A boat stranded in the river in a desert : Avoiding the data trap : Moxie Sozo

Avoid the Data Trap

Derek Springston

Steve Jobs famously said, “It’s really hard to design products by focus groups. A lot of times, people don’t know what they want until you show it to them. Our job is to figure out what they’re going to want before they do. Our task is to read things that are not yet on the page.”

A more recent industry darling, Mike Cessario (founder of Liquid Death) said, “You have to trick your brain to come up with a bad idea to truly be thinking in innovative territory. It works really well because you start thinking, like, ‘Oh, what’s the dumbest possible name for a super healthy, safest beverage possible? Liquid Death.’ Probably the dumbest name.” His whole company was based on an insight he had at a concert, an experience, not a big research deck.

There’s a reason we love the phrase, 'Fortune favors the bold.'

Data collection for collection's sake can be a slippery slope.

While data and information can be invaluable, the greats of industry recognize that over-reliance on research hinders our potential for success by setting us behind.

  • Data Aggregates flood the market with sales reports to you and each one of your competitors.
  • Trend Reports, often lagging six months behind actual emerging trends, are little more than clickbait.
  • Taste Profiles are mass-produced and shared across countless brands.
  • Innovation Pipelines are filled with copycat products that lie outside a company’s expertise, core category, original right-to-win, and viable financial support.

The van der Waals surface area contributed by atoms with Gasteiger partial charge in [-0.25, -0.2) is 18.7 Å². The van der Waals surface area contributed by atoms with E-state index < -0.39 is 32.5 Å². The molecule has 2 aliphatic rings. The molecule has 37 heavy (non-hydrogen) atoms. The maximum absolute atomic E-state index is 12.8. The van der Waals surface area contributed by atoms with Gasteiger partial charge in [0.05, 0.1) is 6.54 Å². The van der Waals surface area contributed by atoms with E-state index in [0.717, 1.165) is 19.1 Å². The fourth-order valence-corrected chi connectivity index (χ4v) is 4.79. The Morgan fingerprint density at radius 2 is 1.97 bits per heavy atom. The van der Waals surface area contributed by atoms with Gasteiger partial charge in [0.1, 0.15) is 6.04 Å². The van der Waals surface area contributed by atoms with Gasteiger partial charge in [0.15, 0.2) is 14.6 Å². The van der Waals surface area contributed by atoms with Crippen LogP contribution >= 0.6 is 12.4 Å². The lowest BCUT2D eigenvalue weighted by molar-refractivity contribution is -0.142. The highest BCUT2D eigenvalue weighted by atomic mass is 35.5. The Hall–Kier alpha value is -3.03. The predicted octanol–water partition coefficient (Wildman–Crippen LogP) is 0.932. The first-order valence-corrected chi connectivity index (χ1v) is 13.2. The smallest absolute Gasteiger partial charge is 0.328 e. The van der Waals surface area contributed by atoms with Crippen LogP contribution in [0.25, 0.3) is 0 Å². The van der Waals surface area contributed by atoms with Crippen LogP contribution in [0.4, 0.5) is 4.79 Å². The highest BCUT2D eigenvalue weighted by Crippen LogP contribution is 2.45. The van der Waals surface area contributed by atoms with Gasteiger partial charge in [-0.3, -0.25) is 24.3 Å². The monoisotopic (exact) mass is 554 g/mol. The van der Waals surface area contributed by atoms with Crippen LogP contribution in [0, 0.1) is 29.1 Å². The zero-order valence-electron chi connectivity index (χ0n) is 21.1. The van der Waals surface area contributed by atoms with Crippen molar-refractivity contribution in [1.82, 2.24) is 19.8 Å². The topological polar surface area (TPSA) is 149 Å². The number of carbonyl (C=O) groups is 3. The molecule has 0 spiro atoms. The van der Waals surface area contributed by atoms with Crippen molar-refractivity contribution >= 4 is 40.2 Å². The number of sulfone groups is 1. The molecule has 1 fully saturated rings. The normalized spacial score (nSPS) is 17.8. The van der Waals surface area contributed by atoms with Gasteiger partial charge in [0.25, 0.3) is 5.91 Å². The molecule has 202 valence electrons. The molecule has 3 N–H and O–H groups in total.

• Moreover, the rapidly changing Consumer Preference renders most data irrelevant before it can be acted upon, causing beverage brands to miss valuable opportunities.


The danger of leaning too heavily on data is that it encourages a play-it-safe mentality, turning research into a safety blanket of indecision. Consequently, businesses slow down, opting for inoffensive and undifferentiated products that merely mimic competitors’ innovations. The result is a continuous cycle of delayed decisions and missed chances.

  • This leads to bland, boring products.
  • This leads to missed opportunities.
  • This leads to losing market share.


Leading companies are not bogged down by this overabundance of information.

These successful companies understand what made them thrive before data became their crutch. They are not fixated on relentless growth and know how to make timely decisions that benefit them in the long run. While they may value research and testing, they use them judiciously. Unafraid to take risks, these companies rely on their intuition, unique perspectives, and a keen focus on their products to achieve enduring success.

In essence, they grasp the key elements of success: holding on to their brand’s roots, focusing on their best products, and creating memorable experiences. Instead of chasing trends, they set their own path. Rather than shying away from risks, they embrace them as opportunities for growth. They avoid indecision and stagnant projects. They understand that testing, while important, should not delay success but rather accelerate it. Research, for them, is an informative tool, not the dictator of their actions.

They stay true to who they are and know that research is where a brand’s personality can go to die. Is your brand dying or thriving?


How Great Brands Avoid the Data Trap:

  1. Remember the factors that made your brand successful from the outset.
  2. Be mindful of how you collect and use data (you very likely have everything you need).
  3. Stay focused on your best-performing products.
  4. Prioritize creating an exceptional bond wityour consumer.
  5. Resist the temptation to chase fleeting trends.
  6. Embrace calculated risks and innovation.
  7. Prevent indecision from becoming a roadblock to progress.
  8. Use testing and research to inform your decisions, not to make them for you.
  9. Leverage creativity and a human touch to foster consumer love.
  10. Trust your experience.